Red List habitat classification > RL - Marine habitats > RLBAL - Baltic > BAL45 Epifaunal communities on Baltic upper circalittoral coarse sediment and shell gravel

Epifaunal communities on Baltic upper circalittoral coarse sediment and shell gravel

Quick facts

Red List habitat type code BAL45
Threat status
Europe Near Threatened
EU Near Threatened
Relation to
Source European Red List habitat factsheet
European Red List of habitats reports
European Red List of habitats (Excel table)


This is a Baltic Sea benthic habitat in the aphotic zone where at least 90% of the substrate is coarse sediment or shell gravel according to the HELCOM HUB classification. Sessile/semi-sessile epibenthic bivalves/epibenthic chordates cover at least 10% of the seabed and more than other perennial attached erect groups. The habitat typically occurs below 20m and is mostly encountered in high energy exposure areas. In offshore areas shell gravel bottoms are mainly found permanently at the same location whereas closer inshore they are more likely to shift dynamically from one location to another.

Six associated biotopes have been described; ‘Baltic aphotic shell gravel dominated by epibenthic bivalves (AB.E1E) where there is one sub-habitat with a large representation (at least 50% of the biomass) of Mytilidae’ (AB.E1E1) and ‘Baltic photic shell gravel characterised by epibenthic chordates (AB.E1F) with a sub-habitat dominated by vase tunicate (Ciona intestinalis) (AB.E1F1)'. The latter, which is only, present in the Belt Sea, occurs in areas where the bottom consists largely of mollusc shells or small shell fragments, often in small patches along with other sediments. Due to the combination of the extended interstitial space and the presence of biotic hard substrates, it is inhabited by a unique combination of endobenthic and epibenthic species, such as the vase tunicate (Ciona intestinalis). In these habitats coverage of epibenthic chordates is at least 10% of the sea floor, of which vase tunicate (Ciona intestinalis), which is largely annual in the Baltic, often constitutes at least 50% of the biomass. The tunicates might be overgrown by Ectocarpus spp. or Desmarestia spp. during summer in the photic zone.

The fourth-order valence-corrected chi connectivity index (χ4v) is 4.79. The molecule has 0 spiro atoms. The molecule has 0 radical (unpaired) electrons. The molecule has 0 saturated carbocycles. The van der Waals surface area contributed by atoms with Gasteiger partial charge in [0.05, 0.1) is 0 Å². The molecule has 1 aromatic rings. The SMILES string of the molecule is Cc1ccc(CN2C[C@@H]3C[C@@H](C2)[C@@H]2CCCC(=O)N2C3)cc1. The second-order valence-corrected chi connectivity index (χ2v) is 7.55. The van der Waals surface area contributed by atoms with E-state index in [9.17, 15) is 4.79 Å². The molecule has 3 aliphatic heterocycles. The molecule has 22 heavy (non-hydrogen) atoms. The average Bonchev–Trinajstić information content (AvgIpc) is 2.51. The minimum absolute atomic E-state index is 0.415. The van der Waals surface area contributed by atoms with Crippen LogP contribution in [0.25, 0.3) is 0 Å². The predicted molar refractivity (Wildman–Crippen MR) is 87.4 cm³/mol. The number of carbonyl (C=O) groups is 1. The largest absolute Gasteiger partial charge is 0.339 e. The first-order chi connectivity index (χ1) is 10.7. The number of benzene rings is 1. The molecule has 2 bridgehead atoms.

There are also associated aphotic shell gravel and coarse sediment biotopes characterised by mixed epibenthic communities (AB.I1V & AB.E1V) by epibenthic bivalves (AB.I1E) and shell gravel characterisied by a sparse epibenthic macrocommunities (AB.E2T).


Indicators of quality: 

Both biotic and abiotic indicators have been used to describe marine habitat quality. These include: the presence of characteristic species as well as those which are sensitive to the pressures the habitat may face; water quality parameters; levels of exposure to particular pressure, and more integrated indices which describe habitat structure and function, such as trophic index, or successional stages of development in habitats that have a natural cycle of change over time. There are no commonly agreed indicators of quality for this habitat, although particular parameters may have been set in certain situations e.g. protected features within Natura 2000 sites, where reference values have been determined and applied on a location-specific basis. Diversity, abundance and biomass of the dominant. species and associated fauna are potential indicators of quality of this habitat

Characteristic species
For full habitat description, please download the habitat factsheet.

Threat status

Synthesis of Red List assessment

The overall extent of this habitat is unknown although some biotopes are considered to have been stable over the last 50 years (aphotic shell gravel dominated by Mytilidae) and others (aphotic shell gravel dominated by vase tunicate) to have reduced in quantity by more than 25%. There is insufficient information on the quality of this habitat at the present time or over the last 50 years to reach a view on potential trends in quality.
The overall assessment for this EUNIS level 4 habitat has been based on the HELCOM (2013) assessments for the associated HELCOM HUB biotopes. Draft assessments were derived using a weighted approach whereby the HELCOM assessment outcomes were assigned a score. This was averaged across the relevant biotopes. The outcomes were reviewed by Baltic experts to reach a final conclusion. HELCOM (2013) assessed biotopes AB.E1E1 and AB.I1E1 as Least Concern (A1). Biotope AB.E1F1 was assessed as Vulnerable (B1aii) . Three biotopes (AB.E1V, AB.E2T and AB.I1V) were not evaluated. There is no quantitative data on the decline of the associated biotopes but given the past and predicted future pressures, most specifically where the substrate is comprised of shell gravel, expert opinion is that this habitat should be assessed as Near Threatened (A1) for both the EU 28 and EU 28+.